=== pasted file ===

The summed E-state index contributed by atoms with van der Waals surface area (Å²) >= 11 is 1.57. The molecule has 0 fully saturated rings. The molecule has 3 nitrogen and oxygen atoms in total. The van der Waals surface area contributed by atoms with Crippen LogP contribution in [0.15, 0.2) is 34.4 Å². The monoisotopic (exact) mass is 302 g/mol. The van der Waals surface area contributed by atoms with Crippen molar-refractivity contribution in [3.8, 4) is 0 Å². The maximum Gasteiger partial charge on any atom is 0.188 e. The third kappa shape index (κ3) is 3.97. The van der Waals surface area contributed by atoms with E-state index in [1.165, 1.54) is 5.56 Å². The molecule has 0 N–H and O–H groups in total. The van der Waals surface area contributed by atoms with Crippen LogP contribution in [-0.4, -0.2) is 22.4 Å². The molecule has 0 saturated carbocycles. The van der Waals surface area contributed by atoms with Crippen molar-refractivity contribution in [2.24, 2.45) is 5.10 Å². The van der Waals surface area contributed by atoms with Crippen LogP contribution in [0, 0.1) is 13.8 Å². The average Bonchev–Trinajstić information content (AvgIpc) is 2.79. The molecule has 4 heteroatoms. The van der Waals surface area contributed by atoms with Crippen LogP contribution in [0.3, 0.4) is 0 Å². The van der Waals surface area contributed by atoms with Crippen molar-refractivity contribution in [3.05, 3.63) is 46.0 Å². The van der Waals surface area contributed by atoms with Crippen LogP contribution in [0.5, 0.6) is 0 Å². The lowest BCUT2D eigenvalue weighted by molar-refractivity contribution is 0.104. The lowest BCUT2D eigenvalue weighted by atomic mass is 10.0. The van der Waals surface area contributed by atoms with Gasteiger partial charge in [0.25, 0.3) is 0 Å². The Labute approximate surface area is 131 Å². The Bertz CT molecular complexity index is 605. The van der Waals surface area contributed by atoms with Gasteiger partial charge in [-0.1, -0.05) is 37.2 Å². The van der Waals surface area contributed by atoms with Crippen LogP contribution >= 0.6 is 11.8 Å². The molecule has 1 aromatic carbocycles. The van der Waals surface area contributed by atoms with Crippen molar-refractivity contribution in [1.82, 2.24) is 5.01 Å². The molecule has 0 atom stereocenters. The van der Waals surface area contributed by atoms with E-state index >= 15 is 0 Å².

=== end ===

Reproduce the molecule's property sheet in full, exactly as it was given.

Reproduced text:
The summed E-state index contributed by atoms with van der Waals surface area (Å²) >= 11 is 1.57. The molecule has 0 fully saturated rings. The molecule has 3 nitrogen and oxygen atoms in total. The van der Waals surface area contributed by atoms with Crippen LogP contribution in [0.15, 0.2) is 34.4 Å². The monoisotopic (exact) mass is 302 g/mol. The van der Waals surface area contributed by atoms with Crippen molar-refractivity contribution in [3.8, 4) is 0 Å². The maximum Gasteiger partial charge on any atom is 0.188 e. The third kappa shape index (κ3) is 3.97. The van der Waals surface area contributed by atoms with E-state index in [1.165, 1.54) is 5.56 Å². The molecule has 0 N–H and O–H groups in total. The van der Waals surface area contributed by atoms with Crippen LogP contribution in [-0.4, -0.2) is 22.4 Å². The molecule has 0 saturated carbocycles. The van der Waals surface area contributed by atoms with Crippen molar-refractivity contribution in [2.24, 2.45) is 5.10 Å². The van der Waals surface area contributed by atoms with Crippen LogP contribution in [0, 0.1) is 13.8 Å². The average Bonchev–Trinajstić information content (AvgIpc) is 2.79. The molecule has 4 heteroatoms. The van der Waals surface area contributed by atoms with Crippen LogP contribution in [0.3, 0.4) is 0 Å². The van der Waals surface area contributed by atoms with Crippen molar-refractivity contribution in [3.05, 3.63) is 46.0 Å². The van der Waals surface area contributed by atoms with Crippen LogP contribution in [0.5, 0.6) is 0 Å². The lowest BCUT2D eigenvalue weighted by molar-refractivity contribution is 0.104. The lowest BCUT2D eigenvalue weighted by atomic mass is 10.0. The van der Waals surface area contributed by atoms with Gasteiger partial charge in [0.25, 0.3) is 0 Å². The Labute approximate surface area is 131 Å². The Bertz CT molecular complexity index is 605. The van der Waals surface area contributed by atoms with Gasteiger partial charge in [-0.1, -0.05) is 37.2 Å². The van der Waals surface area contributed by atoms with Crippen LogP contribution >= 0.6 is 11.8 Å². The molecule has 1 aromatic carbocycles. The van der Waals surface area contributed by atoms with Crippen molar-refractivity contribution in [1.82, 2.24) is 5.01 Å². The molecule has 0 atom stereocenters. The van der Waals surface area contributed by atoms with E-state index >= 15 is 0 Å².